The lesson of the US$50 billion Ponzi scheme perpetrated by fraudulent investment guru Bernard L. Madoff is not just the danger of trusting people who belong to the same club or ethnic group, nor even of the importance of making simple checks on the bona fides of an investment intermediary.
Madoff represents the tip of a much bigger – though not actually fraudulent – scandal, the percentage of an individual’s savings lopped off by the multi-tiered structure of much of the financial services industry. One casualty of recent events should be the profits of intermediaries and there are plenty of indications – such as from Hong Kong-listed fund manager Value Partners – that this is beginning to happen. However, an even bigger question market hangs over the bona fides of some of the institutions that passed funds to managers, be they honest ones like Value Partners or dishonest ones such as Madoff.
Madoff appears to have collected larger sums to manage from other investment institutions, including banks and pension funds with their own investment arms, than he did from the gullible rich individuals and Jewish-related charities that put their trust in his name. Likewise, most of the assets under management of Value Partners are not from retail individuals or even rich private clients. At last count, 80 percent were from other financial institutions, pension funds, funds of funds, and foundations.
It is all a reminder of the original “fund of funds” concept, which enabled the collection of multiple fees through a fund pyramid, originated by the notorious Bernie Cornfeld of Investors Overseas Services back in the 1960s. But even Cornfeld never dreamed up a heads-I-win tails-you-lose scheme like the 15 percent of asset value increases taken by those fund managers – including Value Partners – who have been able to tout the notion of their superior skills to gullible investors.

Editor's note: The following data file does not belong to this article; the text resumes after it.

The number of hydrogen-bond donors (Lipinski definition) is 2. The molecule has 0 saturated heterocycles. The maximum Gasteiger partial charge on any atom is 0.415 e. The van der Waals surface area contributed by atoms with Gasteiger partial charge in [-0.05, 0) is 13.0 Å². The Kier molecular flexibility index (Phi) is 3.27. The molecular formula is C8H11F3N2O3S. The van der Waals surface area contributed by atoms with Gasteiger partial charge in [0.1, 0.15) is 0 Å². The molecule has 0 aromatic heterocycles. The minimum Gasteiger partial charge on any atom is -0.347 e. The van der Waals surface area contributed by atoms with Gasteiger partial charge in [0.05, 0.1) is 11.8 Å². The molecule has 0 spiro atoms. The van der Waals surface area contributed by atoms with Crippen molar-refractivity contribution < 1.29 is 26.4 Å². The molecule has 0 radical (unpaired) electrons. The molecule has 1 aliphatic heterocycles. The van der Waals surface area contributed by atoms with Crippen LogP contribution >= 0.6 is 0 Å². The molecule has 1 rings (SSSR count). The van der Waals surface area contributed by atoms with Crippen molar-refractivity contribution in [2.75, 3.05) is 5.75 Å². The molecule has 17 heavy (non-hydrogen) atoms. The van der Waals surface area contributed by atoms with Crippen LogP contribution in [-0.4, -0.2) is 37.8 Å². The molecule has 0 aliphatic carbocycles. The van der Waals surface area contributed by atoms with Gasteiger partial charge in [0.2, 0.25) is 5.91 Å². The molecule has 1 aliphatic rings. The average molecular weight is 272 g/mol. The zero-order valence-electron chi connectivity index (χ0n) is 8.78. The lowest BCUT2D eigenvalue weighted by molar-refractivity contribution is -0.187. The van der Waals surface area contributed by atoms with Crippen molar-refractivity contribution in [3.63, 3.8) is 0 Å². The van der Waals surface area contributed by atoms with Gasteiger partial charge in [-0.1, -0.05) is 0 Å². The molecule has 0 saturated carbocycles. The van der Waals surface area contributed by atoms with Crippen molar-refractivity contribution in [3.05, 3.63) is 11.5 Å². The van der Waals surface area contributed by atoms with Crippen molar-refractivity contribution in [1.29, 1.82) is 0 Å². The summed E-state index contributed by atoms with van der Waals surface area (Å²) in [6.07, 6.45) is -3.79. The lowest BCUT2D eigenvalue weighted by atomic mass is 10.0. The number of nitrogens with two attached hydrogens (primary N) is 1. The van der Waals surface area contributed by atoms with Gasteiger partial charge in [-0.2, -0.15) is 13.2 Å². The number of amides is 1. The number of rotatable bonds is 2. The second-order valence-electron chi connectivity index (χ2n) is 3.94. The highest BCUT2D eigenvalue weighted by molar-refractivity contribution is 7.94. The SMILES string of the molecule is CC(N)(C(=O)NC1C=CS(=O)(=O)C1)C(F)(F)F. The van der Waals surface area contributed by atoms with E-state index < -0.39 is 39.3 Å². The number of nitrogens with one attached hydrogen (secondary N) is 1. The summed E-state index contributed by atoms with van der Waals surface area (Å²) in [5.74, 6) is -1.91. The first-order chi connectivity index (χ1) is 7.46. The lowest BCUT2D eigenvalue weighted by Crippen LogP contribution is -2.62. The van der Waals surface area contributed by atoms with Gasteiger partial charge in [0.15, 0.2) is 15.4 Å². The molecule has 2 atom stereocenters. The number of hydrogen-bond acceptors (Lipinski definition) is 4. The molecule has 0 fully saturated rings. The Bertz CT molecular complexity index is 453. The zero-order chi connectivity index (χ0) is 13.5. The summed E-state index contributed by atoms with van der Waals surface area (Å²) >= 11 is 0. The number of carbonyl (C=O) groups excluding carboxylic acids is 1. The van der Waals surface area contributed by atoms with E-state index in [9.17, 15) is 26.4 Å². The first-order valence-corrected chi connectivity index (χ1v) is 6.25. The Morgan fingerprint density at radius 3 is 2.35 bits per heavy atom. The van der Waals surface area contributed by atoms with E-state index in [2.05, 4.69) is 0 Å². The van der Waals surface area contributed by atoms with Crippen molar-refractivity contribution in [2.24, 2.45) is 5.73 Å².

In the Madoff case, according to the New York Times, one so-called feeder fund, Fairfield Sentry, collected $250 million in 2007 alone from Madoff funds, whether by way of commission or (bogus) performance fees. But this seems to have been just the tip of a fund of funds scam common throughout the financial services industry. According to a Bloomberg report, some individual bankers at Credit Swiss were unhappy that the bank advised against investing in Madoff because of its lack of transparency. The reason seems to be that commissions provided a tidy little cash flow called “retrocessions” – a polite bankerly word for kickbacks.
Said the Bloomberg report: “These retrocessions are an open secret in the private banking world, and in most cases they aren’t passed on to clients,’ said Bernhard Bauhofer, founder of Wollerau, Switzerland-based consulting firm Sparring Partners GmbH. “’The Swiss private banks depend a lot on these.”
For sure, there are many legitimate cases in which an institution would devolve part of its fund management to another. No one is an expert on every market and instrument. For instance there are many institutions in the US which would like some exposure to China or other parts of Asia but have no capacity to judge either the markets or their stocks. So they prefer to pass on choice of investment in China to those closer to the companies and markets.
But that certainly is not entirely the case with all Value Partners’ institutional clients, many of whom are in Hong Kong. Fee arrangements would doubtless be less than the 5 percent up-front that retail investors mostly pay, and perhaps less than the 1.5 percent of assets annual management fee. But the institutions which pass on the work will have already collected their own management fees. So at best there is likely to be a layering of fees which keeps the institutions in business but erode returns to investors.